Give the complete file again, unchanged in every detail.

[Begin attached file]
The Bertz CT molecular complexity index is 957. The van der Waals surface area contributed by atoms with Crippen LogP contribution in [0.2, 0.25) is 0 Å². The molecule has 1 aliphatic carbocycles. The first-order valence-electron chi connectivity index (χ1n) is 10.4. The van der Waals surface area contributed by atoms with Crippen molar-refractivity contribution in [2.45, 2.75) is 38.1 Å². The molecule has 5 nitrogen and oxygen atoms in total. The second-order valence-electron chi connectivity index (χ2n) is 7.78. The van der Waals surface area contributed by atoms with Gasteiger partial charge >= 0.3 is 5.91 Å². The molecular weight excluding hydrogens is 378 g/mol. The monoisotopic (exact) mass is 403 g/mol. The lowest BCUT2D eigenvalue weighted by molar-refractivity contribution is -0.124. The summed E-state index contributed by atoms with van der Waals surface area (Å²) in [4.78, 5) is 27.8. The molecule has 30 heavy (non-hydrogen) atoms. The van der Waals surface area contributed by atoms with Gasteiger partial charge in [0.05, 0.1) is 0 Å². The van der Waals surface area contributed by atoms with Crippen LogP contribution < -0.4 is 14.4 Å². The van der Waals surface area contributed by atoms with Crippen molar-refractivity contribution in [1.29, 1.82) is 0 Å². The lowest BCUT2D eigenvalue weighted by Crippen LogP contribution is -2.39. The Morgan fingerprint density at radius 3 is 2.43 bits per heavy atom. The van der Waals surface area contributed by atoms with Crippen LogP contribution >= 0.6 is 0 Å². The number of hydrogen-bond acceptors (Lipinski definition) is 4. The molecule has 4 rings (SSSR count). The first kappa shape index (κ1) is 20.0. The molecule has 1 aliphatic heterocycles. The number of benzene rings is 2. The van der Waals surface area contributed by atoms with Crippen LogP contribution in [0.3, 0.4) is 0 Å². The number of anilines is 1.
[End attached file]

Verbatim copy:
The Bertz CT molecular complexity index is 957. The van der Waals surface area contributed by atoms with Crippen LogP contribution in [0.2, 0.25) is 0 Å². The molecule has 1 aliphatic carbocycles. The first-order valence-electron chi connectivity index (χ1n) is 10.4. The van der Waals surface area contributed by atoms with Crippen molar-refractivity contribution in [2.45, 2.75) is 38.1 Å². The molecule has 5 nitrogen and oxygen atoms in total. The second-order valence-electron chi connectivity index (χ2n) is 7.78. The van der Waals surface area contributed by atoms with Gasteiger partial charge >= 0.3 is 5.91 Å². The molecular weight excluding hydrogens is 378 g/mol. The monoisotopic (exact) mass is 403 g/mol. The lowest BCUT2D eigenvalue weighted by molar-refractivity contribution is -0.124. The summed E-state index contributed by atoms with van der Waals surface area (Å²) in [4.78, 5) is 27.8. The molecule has 30 heavy (non-hydrogen) atoms. The van der Waals surface area contributed by atoms with Gasteiger partial charge in [0.05, 0.1) is 0 Å². The van der Waals surface area contributed by atoms with Crippen LogP contribution < -0.4 is 14.4 Å². The van der Waals surface area contributed by atoms with Crippen molar-refractivity contribution in [1.29, 1.82) is 0 Å². The lowest BCUT2D eigenvalue weighted by Crippen LogP contribution is -2.39. The Morgan fingerprint density at radius 3 is 2.43 bits per heavy atom. The van der Waals surface area contributed by atoms with Crippen LogP contribution >= 0.6 is 0 Å². The number of hydrogen-bond acceptors (Lipinski definition) is 4. The molecule has 4 rings (SSSR count). The first kappa shape index (κ1) is 20.0. The molecule has 1 aliphatic heterocycles. The number of benzene rings is 2. The van der Waals surface area contributed by atoms with Crippen LogP contribution in [0.3, 0.4) is 0 Å². The number of anilines is 1.